Feature Preserving Smoothing Provides Simple and Effective Data Augmentation for Medical Image Segmentation

In proceedings of Medical Image Computing and Computer Assisted Intervention (MICCAI), Springer, 2020
 

Abstract

CNNs represent the current state of the art for image classification, as well as for image segmentation. Recent work suggests that CNNs for image classification suffer from a bias towards texture, and that reducing it can increase the network’s accuracy. We hypothesize that CNNs for medical image segmentation might suffer from a similar bias. We propose to reduce it by augmenting the training data with feature preserving smoothing, which reduces noise and high-frequency textural features, while preserving semantically meaningful boundaries. Experiments on multiple medical image segmentation tasks confirm that, especially when limited training data is available or a domain shift is involved, feature preserving smoothing can indeed serve as a simple and effective augmentation technique.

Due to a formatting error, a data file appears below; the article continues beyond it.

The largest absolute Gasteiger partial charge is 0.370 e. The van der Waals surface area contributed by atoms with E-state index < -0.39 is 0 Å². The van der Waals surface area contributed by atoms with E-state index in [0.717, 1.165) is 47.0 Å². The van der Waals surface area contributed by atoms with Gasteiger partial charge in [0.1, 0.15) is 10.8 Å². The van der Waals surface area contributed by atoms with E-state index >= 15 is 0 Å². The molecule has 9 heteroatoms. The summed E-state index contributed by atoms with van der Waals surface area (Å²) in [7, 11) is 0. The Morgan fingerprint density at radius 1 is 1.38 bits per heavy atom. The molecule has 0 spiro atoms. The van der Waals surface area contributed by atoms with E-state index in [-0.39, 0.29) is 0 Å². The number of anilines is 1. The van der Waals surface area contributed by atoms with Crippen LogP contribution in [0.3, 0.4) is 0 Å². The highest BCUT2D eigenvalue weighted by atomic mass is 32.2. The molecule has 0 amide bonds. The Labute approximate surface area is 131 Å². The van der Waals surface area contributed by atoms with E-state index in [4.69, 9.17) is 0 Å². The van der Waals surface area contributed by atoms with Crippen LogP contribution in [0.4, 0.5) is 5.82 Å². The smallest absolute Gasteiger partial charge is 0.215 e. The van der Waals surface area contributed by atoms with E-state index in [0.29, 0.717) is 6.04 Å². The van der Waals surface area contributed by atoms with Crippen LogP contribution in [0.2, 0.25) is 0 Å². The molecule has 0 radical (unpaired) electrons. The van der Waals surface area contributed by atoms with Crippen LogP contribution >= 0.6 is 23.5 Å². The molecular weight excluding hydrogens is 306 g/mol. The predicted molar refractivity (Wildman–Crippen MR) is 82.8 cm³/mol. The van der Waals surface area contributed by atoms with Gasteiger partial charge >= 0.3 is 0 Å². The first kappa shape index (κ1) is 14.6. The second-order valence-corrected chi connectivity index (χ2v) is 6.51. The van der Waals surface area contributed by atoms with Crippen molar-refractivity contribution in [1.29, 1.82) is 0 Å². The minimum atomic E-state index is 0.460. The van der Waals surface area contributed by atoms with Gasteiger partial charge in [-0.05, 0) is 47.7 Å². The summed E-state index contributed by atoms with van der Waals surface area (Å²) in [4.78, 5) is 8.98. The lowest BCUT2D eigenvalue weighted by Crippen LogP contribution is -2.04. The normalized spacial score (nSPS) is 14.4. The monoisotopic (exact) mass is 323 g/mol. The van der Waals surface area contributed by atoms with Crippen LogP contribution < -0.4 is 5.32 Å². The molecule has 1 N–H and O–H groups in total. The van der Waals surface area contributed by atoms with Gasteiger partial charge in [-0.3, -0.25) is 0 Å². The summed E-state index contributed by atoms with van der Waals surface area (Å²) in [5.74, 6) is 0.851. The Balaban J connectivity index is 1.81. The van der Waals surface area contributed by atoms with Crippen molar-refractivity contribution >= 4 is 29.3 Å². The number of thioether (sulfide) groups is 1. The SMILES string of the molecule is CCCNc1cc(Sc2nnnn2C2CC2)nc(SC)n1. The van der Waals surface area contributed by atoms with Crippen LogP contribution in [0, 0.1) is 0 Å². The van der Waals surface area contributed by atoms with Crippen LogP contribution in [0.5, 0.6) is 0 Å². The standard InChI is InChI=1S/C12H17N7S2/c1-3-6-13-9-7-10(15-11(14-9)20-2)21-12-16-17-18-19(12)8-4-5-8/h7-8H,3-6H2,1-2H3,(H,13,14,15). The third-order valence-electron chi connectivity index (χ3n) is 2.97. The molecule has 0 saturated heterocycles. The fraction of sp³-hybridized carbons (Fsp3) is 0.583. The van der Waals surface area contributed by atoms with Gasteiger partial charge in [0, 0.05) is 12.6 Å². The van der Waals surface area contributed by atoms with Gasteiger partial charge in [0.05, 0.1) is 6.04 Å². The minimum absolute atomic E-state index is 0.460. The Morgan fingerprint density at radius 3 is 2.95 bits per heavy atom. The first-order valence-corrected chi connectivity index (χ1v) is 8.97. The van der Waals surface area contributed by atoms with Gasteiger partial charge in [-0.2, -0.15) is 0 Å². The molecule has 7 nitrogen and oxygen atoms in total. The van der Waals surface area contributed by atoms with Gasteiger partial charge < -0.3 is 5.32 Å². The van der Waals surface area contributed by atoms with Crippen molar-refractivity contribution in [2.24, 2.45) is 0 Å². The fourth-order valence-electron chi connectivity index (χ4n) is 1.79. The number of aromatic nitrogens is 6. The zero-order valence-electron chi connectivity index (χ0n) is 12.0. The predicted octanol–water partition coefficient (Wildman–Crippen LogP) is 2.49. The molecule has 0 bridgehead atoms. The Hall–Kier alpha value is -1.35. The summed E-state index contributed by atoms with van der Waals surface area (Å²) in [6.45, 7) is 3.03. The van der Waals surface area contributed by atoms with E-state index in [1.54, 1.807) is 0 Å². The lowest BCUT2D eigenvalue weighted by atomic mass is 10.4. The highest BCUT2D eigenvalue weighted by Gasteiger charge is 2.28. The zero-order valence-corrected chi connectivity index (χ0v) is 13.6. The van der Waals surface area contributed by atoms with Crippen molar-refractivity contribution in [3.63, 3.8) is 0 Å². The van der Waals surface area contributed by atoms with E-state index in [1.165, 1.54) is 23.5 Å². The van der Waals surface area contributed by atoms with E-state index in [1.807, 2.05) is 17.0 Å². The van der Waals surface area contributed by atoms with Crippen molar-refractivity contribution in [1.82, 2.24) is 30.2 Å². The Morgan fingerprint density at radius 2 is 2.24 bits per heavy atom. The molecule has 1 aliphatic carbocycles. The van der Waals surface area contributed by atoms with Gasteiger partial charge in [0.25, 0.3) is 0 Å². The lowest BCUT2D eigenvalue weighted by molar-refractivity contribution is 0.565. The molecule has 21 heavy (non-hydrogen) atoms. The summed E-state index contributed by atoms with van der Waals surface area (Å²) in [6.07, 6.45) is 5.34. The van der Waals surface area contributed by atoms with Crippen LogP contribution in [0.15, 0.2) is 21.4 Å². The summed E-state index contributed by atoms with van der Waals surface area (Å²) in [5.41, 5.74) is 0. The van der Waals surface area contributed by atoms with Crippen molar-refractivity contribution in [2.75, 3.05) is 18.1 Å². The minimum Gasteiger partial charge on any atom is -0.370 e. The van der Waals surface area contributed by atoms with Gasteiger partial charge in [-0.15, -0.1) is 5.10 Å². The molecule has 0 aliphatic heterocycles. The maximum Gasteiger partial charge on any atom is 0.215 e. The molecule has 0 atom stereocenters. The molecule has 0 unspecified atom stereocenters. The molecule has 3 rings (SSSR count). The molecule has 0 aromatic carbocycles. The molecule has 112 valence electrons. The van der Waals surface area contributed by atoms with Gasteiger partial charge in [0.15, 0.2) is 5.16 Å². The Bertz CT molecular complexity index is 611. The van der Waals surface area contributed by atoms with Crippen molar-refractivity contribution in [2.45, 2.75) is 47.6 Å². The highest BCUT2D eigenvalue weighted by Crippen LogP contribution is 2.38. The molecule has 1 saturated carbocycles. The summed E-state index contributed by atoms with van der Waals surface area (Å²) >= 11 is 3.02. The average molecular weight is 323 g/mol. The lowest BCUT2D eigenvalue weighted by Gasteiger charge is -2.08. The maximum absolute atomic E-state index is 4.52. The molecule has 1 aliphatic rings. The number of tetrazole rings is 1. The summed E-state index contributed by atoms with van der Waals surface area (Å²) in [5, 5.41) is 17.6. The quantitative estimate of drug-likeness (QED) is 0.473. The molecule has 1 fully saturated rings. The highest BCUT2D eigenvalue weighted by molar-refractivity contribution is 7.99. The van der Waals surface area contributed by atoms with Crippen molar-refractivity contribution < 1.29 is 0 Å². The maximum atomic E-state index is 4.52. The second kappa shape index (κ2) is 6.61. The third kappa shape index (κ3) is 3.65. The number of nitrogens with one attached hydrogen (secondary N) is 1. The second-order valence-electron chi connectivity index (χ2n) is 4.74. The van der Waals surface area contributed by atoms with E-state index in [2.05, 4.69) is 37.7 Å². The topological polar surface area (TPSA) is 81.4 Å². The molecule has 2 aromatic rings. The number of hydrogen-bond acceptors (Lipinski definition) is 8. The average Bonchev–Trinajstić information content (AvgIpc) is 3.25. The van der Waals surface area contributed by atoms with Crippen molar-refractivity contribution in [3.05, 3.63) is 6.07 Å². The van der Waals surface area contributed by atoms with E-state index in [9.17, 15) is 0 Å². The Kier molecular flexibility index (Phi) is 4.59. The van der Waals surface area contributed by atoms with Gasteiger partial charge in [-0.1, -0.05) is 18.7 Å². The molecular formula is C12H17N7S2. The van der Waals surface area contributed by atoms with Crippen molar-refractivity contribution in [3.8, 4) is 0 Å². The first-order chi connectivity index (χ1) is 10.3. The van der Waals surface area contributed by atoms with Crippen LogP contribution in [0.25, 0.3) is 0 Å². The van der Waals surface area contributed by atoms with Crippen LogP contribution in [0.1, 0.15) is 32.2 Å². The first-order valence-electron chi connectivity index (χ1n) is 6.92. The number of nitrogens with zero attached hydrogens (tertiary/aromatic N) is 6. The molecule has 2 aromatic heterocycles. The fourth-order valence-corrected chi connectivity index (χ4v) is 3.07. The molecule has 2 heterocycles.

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Bibtex

@INPROCEEDINGS{Sheikh:MICCAI20,
     author = {Sheikh, Rasha and Schultz, Thomas},
      title = {Feature Preserving Smoothing Provides Simple and Effective Data Augmentation for Medical Image
               Segmentation},
  booktitle = {Medical Image Computing and Computer Assisted Intervention (MICCAI)},
       year = {2020},
  publisher = {Springer},
       note = {Accepted for publication.},
   abstract = {CNNs represent the current state of the art for image classification, as well as for image
               segmentation. Recent work suggests that CNNs for image classification suffer from a bias towards
               texture, and that reducing it can increase the network’s accuracy. We hypothesize that CNNs for
               medical image segmentation might suffer from a similar bias. We propose to reduce it by augmenting
               the training data with feature preserving smoothing, which reduces noise and high-frequency textural
               features, while preserving semantically meaningful boundaries. Experiments on multiple medical image
               segmentation tasks confirm that, especially when limited training data is available or a domain
               shift is involved, feature preserving smoothing can indeed serve as a simple and effective
               augmentation technique.}
}